When it comes to inflation, the first thing that invariably comes to mind is the Political Economy 1 course I did many years ago. It was the first exam and I discovered what inflation really is: a tax that the state imposes on citizens.
And it is a cruel tax, because it is not progressive, it does not distinguish between rich and poor: on the contrary, it affects those who cannot “get rid” of the currency that is rapidly losing its value.
Hyperinflation has destroyed democracies, caused poverty; for this reason the control of the value of money is one of the priorities of the state. In Brazil, the institution responsible for this purpose is Banco Central, which has recently acquired greater autonomy in the management of the monetary base and interest rates.
After the introduction of the “real” in 1994, Brazil gave relative stability to the value of its currency and controlled inflation. During the economic crisis of 2015-2016, inflation exceeded 10% but was quickly brought back towards the center of the Banco Central thanks also to a sharp increase in the discount rate (SELIC).
But everything changed after the outbreak of the coronavirus pandemic.
To stimulate the economy, Banco Central, from March to June 2020, brought the already low discount rate (SELIC) from 3.75% per year to 2.25% per year.
One of the first economic consequences was the strong appreciation of the dollar against the real: in February 2020 R $ 4.25 was enough to buy one dollar, at the end of May it needed 5.52.
This shock had immediate consequences on inflation calculated through the IGP-M index (General Market Price Index, detected by Fundaçao Getulio Vargas), well known in Brazil for being used in rental contracts. The IGP-M index measures the change in prices for producers, consumers and in the construction sector.
As can be seen from the graph above, in a few months the inflation measured by this index has exploded and today is equal to 31% on an annual basis.
Different speech, however, with regard to the IPCA (Wide Consumer Price Index), detected by the IBGE and officially used by Banco Central.
Producers of goods and services saw costs rise at the same time as demand collapsed, which is why they could not immediately raise consumer prices.
This anomaly has led to a drastic reduction in profit margins, putting the very survival of many companies at risk.
Without visible signs of a recovery in inflation measured by the IPCA index, in August 2020 Banco Central brought the discount rate to 2%, keeping it at this historic low until February 2021.
The result? A further devaluation of the real (the dollar in November reached a price close to R$ 5.80) and rising inflation.
The inflation index of the last 12 months (IPCA) reached 6.10% in March 2021 and Banco Central has finally decided to intervene, increasing the SELIC from 2 to 2.75% and announcing a new increase of 0, 75% in May 2021.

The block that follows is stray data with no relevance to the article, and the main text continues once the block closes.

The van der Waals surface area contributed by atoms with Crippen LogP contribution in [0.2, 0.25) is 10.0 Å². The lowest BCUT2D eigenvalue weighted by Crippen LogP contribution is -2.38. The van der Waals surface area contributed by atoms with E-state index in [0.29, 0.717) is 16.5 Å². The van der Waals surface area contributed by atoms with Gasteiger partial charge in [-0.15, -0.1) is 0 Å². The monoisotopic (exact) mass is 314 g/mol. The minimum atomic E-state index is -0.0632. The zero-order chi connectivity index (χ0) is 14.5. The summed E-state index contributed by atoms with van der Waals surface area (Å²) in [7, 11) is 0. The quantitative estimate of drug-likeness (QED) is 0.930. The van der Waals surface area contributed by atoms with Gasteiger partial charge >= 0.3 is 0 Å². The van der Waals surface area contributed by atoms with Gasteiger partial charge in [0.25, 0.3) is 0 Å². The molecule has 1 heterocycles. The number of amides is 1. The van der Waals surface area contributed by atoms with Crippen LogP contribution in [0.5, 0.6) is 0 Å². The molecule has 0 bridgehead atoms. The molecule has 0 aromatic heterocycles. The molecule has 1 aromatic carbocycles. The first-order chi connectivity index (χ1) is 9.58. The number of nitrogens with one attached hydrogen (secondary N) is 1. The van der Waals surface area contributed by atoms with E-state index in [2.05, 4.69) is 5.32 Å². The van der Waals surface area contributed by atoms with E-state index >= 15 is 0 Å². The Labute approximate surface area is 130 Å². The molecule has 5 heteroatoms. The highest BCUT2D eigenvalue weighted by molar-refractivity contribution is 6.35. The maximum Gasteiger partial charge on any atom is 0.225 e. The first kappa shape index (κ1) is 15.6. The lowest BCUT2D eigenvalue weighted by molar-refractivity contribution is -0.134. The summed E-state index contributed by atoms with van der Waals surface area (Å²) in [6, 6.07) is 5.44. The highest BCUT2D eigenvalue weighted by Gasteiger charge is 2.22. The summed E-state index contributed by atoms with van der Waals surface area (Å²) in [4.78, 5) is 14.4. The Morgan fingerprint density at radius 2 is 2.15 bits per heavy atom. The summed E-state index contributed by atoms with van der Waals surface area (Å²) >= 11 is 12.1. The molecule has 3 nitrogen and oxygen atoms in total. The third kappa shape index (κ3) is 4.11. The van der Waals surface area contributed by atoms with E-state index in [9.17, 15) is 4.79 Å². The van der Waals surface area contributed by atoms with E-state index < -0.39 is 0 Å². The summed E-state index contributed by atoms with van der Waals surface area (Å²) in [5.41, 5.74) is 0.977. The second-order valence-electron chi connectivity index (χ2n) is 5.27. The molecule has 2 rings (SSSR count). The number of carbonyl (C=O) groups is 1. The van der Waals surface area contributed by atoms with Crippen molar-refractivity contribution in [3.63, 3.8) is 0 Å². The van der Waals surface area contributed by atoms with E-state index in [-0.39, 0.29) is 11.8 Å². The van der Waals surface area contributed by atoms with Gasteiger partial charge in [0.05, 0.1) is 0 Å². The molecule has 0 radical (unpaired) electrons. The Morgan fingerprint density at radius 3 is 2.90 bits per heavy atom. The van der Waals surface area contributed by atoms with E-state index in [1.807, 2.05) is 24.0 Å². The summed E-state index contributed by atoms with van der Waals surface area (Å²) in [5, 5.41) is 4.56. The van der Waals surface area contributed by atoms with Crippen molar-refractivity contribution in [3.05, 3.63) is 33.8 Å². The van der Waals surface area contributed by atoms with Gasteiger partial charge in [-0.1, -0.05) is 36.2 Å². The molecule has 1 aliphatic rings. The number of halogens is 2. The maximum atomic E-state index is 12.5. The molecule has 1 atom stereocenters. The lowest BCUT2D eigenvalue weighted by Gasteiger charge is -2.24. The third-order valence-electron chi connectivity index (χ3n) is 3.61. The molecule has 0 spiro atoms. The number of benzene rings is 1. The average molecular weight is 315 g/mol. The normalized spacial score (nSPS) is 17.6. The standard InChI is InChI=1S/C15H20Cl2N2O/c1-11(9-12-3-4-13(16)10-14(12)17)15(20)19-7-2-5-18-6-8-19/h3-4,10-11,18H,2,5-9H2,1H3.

Banco Central, let us remember, has as its main objective the defense and maintenance of purchasing power on the internal market of the national currency, the real. Maintaining a certain exchange rate, or the value of the real at an international level, is not a goal of Banco Central, which intervenes on the exchange only when it becomes a threat to inflation.
In recent months, Banco Central has intervened a few times to stop the devaluation of the real, limiting itself to selling dollars in moments of greatest market stress. Its main “weapon” remains the determination of the discount rate (SELIC), the increase of which determines on the one hand a greater attractiveness of Brazilian bonds (also internationally) and on the other hand a greater burden of maintaining the public debt of the State.
In a time of fiscal crisis caused by the pandemic (simplifying, higher expenses in the face of lower revenues), raising interest rates to attract investors can only aggravate the cost of debt.
To get out of this “impasse” and avoid an implosion of the economy, the need for structural interventions that change the composition of the state’s income and expenditure has been discussed for some time. These are the long-awaited reforms, first of all the administrative and tax reforms.
The reforms are in progress in Parliament, but to be able to approve them in a version that can really make the state mechanism more balanced (and equitable), a political will and a sense of responsibility are needed, which at the moment seem to be lacking.
The pandemic will pass, but its disastrous effects on the economy will be felt for a long time. It is up to those who govern Brazil to make the right, albeit painful, choices to get out of the crisis.
Rebalancing public finances and curbing inflation are two fundamental prerequisites for sustainable growth in Brazil.